US5986665Sep 3, 1997Nov 16, 1999Quantel LimitedElectronic graphic system
US6011537Jan 27, 1998Jan 4, 2000Slotznick; BenjaminSystem for delivering and simultaneously displaying primary and secondary information, and for displaying only the secondary information during interstitial space
US6012055Apr 9, 1996Jan 4, 2000Silicon Graphics, Inc.Mechanism for integrated information search and retrieval from diverse sources using multiple navigation methods
US6018334Feb 20, 1997Jan 25, 2000Eckerberg; MarkComputer pointing device
US6018342Jul 3, 1995Jan 25, 2000Sun Microsystems, Inc.Automatically generated content-based history mechanism
US6018742Jul 7, 1998Jan 25, 2000Perigis CorporationConstructing a bifurcated database of context-dependent and context-independent data items
US6035330Mar 29, 1996Mar 7, 2000British TelecommunicationsWorld wide web navigational mapping system and method
US6038598Feb 23, 1998Mar 14, 2000Intel CorporationMethod of providing one of a plurality of web pages mapped to a single uniform resource locator (URL) based on evaluation of a condition
US6049812Nov 18, 1996Apr 11, 2000International Business Machines Corp.Browser and plural active URL manager for network computers
US6052514Jan 18, 1995Apr 18, 2000Quark, Inc.Distributed publication system with simultaneous separate access to publication data and publication status information
US6054990Jul 5, 1996Apr 25, 2000Tran; Bao Q.Computer system with handwriting annotation
US6055538Dec 22, 1997Apr 25, 2000Hewlett Packard CompanyMethods and system for using web browser to search large collections of documents
US6064384Aug 26, 1996May 16, 2000E-Brook Systems Pte LtdComputer user interface system and method having book image features
US6076917Sep 30, 1998Jun 20, 2000Eastman Kodak CompanyInk jet printing of color image and annotations
US6081829Jan 31, 1996Jun 27, 2000Silicon Graphics, Inc.General purpose web annotations without modifying browser
US6091930Mar 4, 1997Jul 18, 2000Case Western Reserve UniversityCustomizable interactive textbook
US6094147Dec 20, 1996Jul 25, 2000Giesecke & Devrient GmbhMethod for detecting an electroconductive element in a document
US6094197May 17, 1995Jul 25, 2000Xerox CorporationGraphical keyboard
US6122649May 30, 1996Sep 19, 2000Microsoft CorporationMethod and system for user defined and linked properties
US6133925Jan 8, 1997Oct 17, 2000Microsoft CorporationAutomated system and method for annotation using callouts
US6144375Aug 14, 1998Nov 7, 2000Praja Inc.Multi-perspective viewer for content-based interactivity
US6144991Feb 19, 1998Nov 7, 2000Telcordia Technologies, Inc.System and method for managing interactions between users in a browser-based telecommunications network
US6154771Jun 1, 1998Nov 28, 2000Mediastra, Inc.Real-time receipt, decompression and play of compressed streaming video/hypervideo; with thumbnail display of past scenes and with replay, hyperlinking and/or recording permissively intiated retrospectively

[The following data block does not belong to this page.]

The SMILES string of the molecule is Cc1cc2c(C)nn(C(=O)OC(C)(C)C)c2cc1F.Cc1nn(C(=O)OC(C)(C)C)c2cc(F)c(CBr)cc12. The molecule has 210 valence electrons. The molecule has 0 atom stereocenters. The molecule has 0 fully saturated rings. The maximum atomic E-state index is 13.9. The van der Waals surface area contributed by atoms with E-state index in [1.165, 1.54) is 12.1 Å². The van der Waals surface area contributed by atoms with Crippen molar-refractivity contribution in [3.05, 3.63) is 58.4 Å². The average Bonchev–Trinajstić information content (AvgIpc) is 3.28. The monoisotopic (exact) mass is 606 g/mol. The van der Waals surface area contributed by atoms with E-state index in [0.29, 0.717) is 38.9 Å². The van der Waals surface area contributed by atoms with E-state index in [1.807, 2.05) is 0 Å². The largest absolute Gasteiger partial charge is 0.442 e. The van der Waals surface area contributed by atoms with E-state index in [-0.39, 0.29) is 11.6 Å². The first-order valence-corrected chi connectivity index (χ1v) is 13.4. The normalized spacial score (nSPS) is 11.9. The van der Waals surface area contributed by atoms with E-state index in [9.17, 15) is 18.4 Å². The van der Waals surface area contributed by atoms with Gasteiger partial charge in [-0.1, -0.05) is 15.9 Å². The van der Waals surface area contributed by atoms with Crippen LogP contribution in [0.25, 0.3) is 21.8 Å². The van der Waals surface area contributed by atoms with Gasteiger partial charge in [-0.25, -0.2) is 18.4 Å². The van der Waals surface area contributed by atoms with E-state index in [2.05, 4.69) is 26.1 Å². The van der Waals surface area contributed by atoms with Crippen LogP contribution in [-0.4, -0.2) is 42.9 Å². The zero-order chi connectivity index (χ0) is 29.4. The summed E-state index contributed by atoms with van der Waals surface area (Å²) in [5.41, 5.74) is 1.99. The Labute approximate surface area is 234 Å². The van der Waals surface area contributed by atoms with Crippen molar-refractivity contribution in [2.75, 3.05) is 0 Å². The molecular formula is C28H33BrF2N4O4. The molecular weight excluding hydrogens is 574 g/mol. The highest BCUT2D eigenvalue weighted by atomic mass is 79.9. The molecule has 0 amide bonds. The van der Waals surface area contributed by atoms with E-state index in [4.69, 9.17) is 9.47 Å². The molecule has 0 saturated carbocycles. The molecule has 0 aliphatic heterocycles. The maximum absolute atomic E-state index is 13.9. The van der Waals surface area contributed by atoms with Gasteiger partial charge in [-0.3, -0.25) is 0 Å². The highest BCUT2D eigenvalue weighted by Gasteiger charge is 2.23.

US6157381Nov 18, 1997Dec 5, 2000International Business Machines CorporationComputer system, user interface component and method utilizing non-linear scroll bar
US6163778Feb 6, 1998Dec 19, 2000Sun Microsystems, Inc.Probabilistic web link viability marker and web page ratings
US6181344May 28, 1998Jan 30, 2001Nuvomedia, Inc.Drag-and-release method for configuring user-definable function key of hand-held computing device
US6181399Jan 26, 1999Jan 30, 2001Mitsubishi Denki Kabushiki KaishaReflective type liquid crystal display having scattering polarizer
US6184886Sep 4, 1998Feb 6, 2001International Business Machines CorporationApparatus and method for staging bookmarks
US6195679Jan 6, 1998Feb 27, 2001Netscape Communications CorporationBrowsing session recording playback and editing system for generating user defined paths and allowing users to mark the priority of items in the paths
US6195694Nov 19, 1997Feb 27, 2001International Business Machines CorporationServer for reconfiguring control of a subset of devices on one or more kiosks
US6199082Jul 17, 1995Mar 6, 2001Microsoft CorporationMethod for delivering separate design and content in a multimedia publishing system
US6205419Apr 30, 1999Mar 20, 2001Recent Memory Inc.Selective recall and preservation of continuously recorded data
US6205455Jul 13, 1999Mar 20, 2001Michael Umen & Co. , Inc.Drug document production system
US6211871Nov 19, 1999Apr 3, 2001International Business Machines CorporationNamed bookmark sets
US6226655Dec 2, 1998May 1, 2001Netjumper, Inc.Method and apparatus for retrieving data from a network using linked location identifiers
US6230171Aug 29, 1998May 8, 2001International Business Machines CorporationMarkup system for shared HTML documents
US6266772Feb 27, 1998Jul 24, 2001Fujitsu LimitedAuthentication system for electronic data objects to be opened to public, and storage medium
US6271840Sep 24, 1998Aug 7, 2001James Lee FinsethGraphical search engine visual index
US6272484May 27, 1998Aug 7, 2001Scansoft, Inc.Electronic document manager
US6276005Jun 22, 2000Aug 21, 2001Mark G. SandersWater recycling device